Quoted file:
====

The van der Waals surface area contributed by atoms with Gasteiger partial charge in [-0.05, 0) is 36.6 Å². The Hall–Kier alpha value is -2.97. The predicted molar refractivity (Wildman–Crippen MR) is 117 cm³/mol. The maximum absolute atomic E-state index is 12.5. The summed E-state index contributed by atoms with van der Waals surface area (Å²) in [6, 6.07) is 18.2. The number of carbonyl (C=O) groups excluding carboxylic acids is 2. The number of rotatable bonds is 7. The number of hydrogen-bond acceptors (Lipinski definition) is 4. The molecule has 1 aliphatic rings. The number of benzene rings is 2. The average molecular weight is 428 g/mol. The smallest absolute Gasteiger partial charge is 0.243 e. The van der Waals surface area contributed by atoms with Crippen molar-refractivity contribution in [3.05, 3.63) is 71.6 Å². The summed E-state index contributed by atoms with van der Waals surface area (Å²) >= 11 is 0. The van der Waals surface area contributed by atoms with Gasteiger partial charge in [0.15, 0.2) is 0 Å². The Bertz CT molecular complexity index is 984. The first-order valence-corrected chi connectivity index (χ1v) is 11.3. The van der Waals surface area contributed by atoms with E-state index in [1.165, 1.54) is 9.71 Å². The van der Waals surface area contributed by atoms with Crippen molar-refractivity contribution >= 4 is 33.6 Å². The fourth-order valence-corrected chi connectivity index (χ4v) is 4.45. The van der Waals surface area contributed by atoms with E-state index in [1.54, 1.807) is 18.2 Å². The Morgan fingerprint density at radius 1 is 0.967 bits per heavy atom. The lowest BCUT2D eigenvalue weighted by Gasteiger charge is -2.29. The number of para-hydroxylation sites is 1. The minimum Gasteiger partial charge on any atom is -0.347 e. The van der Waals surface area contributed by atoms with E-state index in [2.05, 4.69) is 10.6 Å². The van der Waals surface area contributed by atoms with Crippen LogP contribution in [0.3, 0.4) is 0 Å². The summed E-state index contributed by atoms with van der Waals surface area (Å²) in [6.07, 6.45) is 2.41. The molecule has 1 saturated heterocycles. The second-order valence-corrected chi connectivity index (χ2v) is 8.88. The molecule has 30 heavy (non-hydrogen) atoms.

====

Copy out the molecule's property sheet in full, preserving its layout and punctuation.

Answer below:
The van der Waals surface area contributed by atoms with Gasteiger partial charge in [-0.05, 0) is 36.6 Å². The Hall–Kier alpha value is -2.97. The predicted molar refractivity (Wildman–Crippen MR) is 117 cm³/mol. The maximum absolute atomic E-state index is 12.5. The summed E-state index contributed by atoms with van der Waals surface area (Å²) in [6, 6.07) is 18.2. The number of carbonyl (C=O) groups excluding carboxylic acids is 2. The number of rotatable bonds is 7. The number of hydrogen-bond acceptors (Lipinski definition) is 4. The molecule has 1 aliphatic rings. The number of benzene rings is 2. The average molecular weight is 428 g/mol. The smallest absolute Gasteiger partial charge is 0.243 e. The van der Waals surface area contributed by atoms with Crippen molar-refractivity contribution in [3.05, 3.63) is 71.6 Å². The summed E-state index contributed by atoms with van der Waals surface area (Å²) >= 11 is 0. The van der Waals surface area contributed by atoms with Gasteiger partial charge in [0.15, 0.2) is 0 Å². The Bertz CT molecular complexity index is 984. The first-order valence-corrected chi connectivity index (χ1v) is 11.3. The van der Waals surface area contributed by atoms with E-state index in [1.165, 1.54) is 9.71 Å². The van der Waals surface area contributed by atoms with Crippen molar-refractivity contribution >= 4 is 33.6 Å². The fourth-order valence-corrected chi connectivity index (χ4v) is 4.45. The van der Waals surface area contributed by atoms with E-state index in [1.54, 1.807) is 18.2 Å². The Morgan fingerprint density at radius 1 is 0.967 bits per heavy atom. The lowest BCUT2D eigenvalue weighted by Gasteiger charge is -2.29. The number of para-hydroxylation sites is 1. The minimum Gasteiger partial charge on any atom is -0.347 e. The van der Waals surface area contributed by atoms with E-state index in [2.05, 4.69) is 10.6 Å². The van der Waals surface area contributed by atoms with Crippen LogP contribution in [0.3, 0.4) is 0 Å². The summed E-state index contributed by atoms with van der Waals surface area (Å²) in [6.07, 6.45) is 2.41. The molecule has 1 saturated heterocycles. The second-order valence-corrected chi connectivity index (χ2v) is 8.88. The molecule has 30 heavy (non-hydrogen) atoms.